- Employers will be required to record the “precise time worked each day and each workweek” only for non-exempt employees.
- Employers will be obligated to provide the mandatory written notices to employees in a second language other than English only if the Mayor has made available a sample template in that second language and either the employer knows that second language to be an employee’s primary language or the
employee requests the notice in that language.
- The obligation to provide the mandatory notice with respect to employees placed by temporary staffing forms will apply to the temporary staffing firm, not the client employer.
- Employers will only be required to pay exempt employees at least once per month.
The substantive provisions of the Temporary Amendment Act and the Emergency Amendment Act parallel each other. Any non-emergency legislation in D.C. requires Congressional review, however. The Emergency Amendment Act will remain in effect for 90 days following its still-to-be-determined effective date, which allows time for Congressional review of the Temporary Amendment Act. Following Congressional review, the Temporary Amendment Act will remain in effect for 225 days, giving the D.C. Council time to draft, pass, and submit for Congressional review a permanent version of these bills. As of the date of publication of this Client Alert, Mayor Muriel Bowser has not yet signed these bills, but she expressed support for them prior to the D.C. Council’s February 3rd meeting.
Significantly, the emergency legislation not only lifts the timekeeping burden for exempt employees that the Amendment Act would have imposed, but also rescinds the already existing requirement that D.C. employers record the “hours worked” (but not the “precise time worked”) for all employees, whether
exempt or non-exempt. The D.C. Minimum Wage Law had, even prior to enactment of the Amendment Act, already included a provision, in D.C. Code § 32-1008(a)(1)(D), that required employers to “make, keep, and preserve” for at least three years a record of “the hours worked each day and each workweek by each employee,” with no exclusion for salaried exempt employees. The Emergency and Temporary Amendment Acts replace the Subparagraph D provision with a requirement that employers record the “precise time worked … except for employees who are exempt from the minimum wage and overtime requirements.”
Except as modified by the Temporary and Emergency Amendment Acts, the other provisions of the Amendment Act will become law—absent Congressional action—on February 26, 2015, and employers should take immediate steps to ensure timely compliance with the new requirements. For some employers, this may entail updating their current timekeeping rules and procedures so that their non-exempt employees can clock in and out when they start and stop work throughout the day.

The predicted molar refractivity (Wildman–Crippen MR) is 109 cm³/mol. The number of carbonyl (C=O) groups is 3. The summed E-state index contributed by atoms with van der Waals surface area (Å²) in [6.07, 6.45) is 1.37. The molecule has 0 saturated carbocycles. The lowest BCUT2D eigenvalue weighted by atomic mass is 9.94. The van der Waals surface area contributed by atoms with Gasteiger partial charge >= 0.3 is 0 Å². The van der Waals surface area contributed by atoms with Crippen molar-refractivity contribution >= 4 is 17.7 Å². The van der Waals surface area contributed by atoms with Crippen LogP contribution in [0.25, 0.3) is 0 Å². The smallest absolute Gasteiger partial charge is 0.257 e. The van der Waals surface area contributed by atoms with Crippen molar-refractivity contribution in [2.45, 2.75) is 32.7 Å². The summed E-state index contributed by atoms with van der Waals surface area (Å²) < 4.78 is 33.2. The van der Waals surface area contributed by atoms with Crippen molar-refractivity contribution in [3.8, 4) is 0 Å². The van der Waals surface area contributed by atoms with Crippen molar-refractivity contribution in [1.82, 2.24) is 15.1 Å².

The Wage Transparency Act of 2014
Under the Wage Transparency Act of 2014, employers may not (1) prohibit employees from inquiring about, discussing, comparing, or otherwise discussing their wages or the wages of another employee, (2) discharge, disciple, interfere with, or otherwise retaliate against an employee who inquires about, discloses, compares, or otherwise discusses the employee’s wages or the wages or another employee, or is believed by the employer to have done so; or (3) prohibit or attempt to prohibit an employee from lodging a complaint, or testifying, assisting, or participating in an investigation or proceeding, related to a violation of this Act. Employers may, however, prohibit an employee with regular access to information regarding the wages of other employees, such as an HR or payroll employee, from sharing such information, unless there is a legal obligation to furnish the information. This Act is expected to clear the 30-day congressional review period and become law on March 11, 2015. This new D.C. law is similar to President Obama’s Executive Order 13665, which applies to federal contractors and subcontractors.
The Protecting Pregnant Workers Fairness Act of 2014
The Protecting Pregnant Workers Fairness Act of 2014 requires D.C. employers to provide reasonable accommodations to employees whose ability to perform their job is affected by pregnancy, childbirth, breastfeeding or related medical conditions, unless such accommodations would work an undue hardship
on the operation of the employer’s business. The Act requires employers to engage in an interactive process with any employee requesting or needing an accommodation.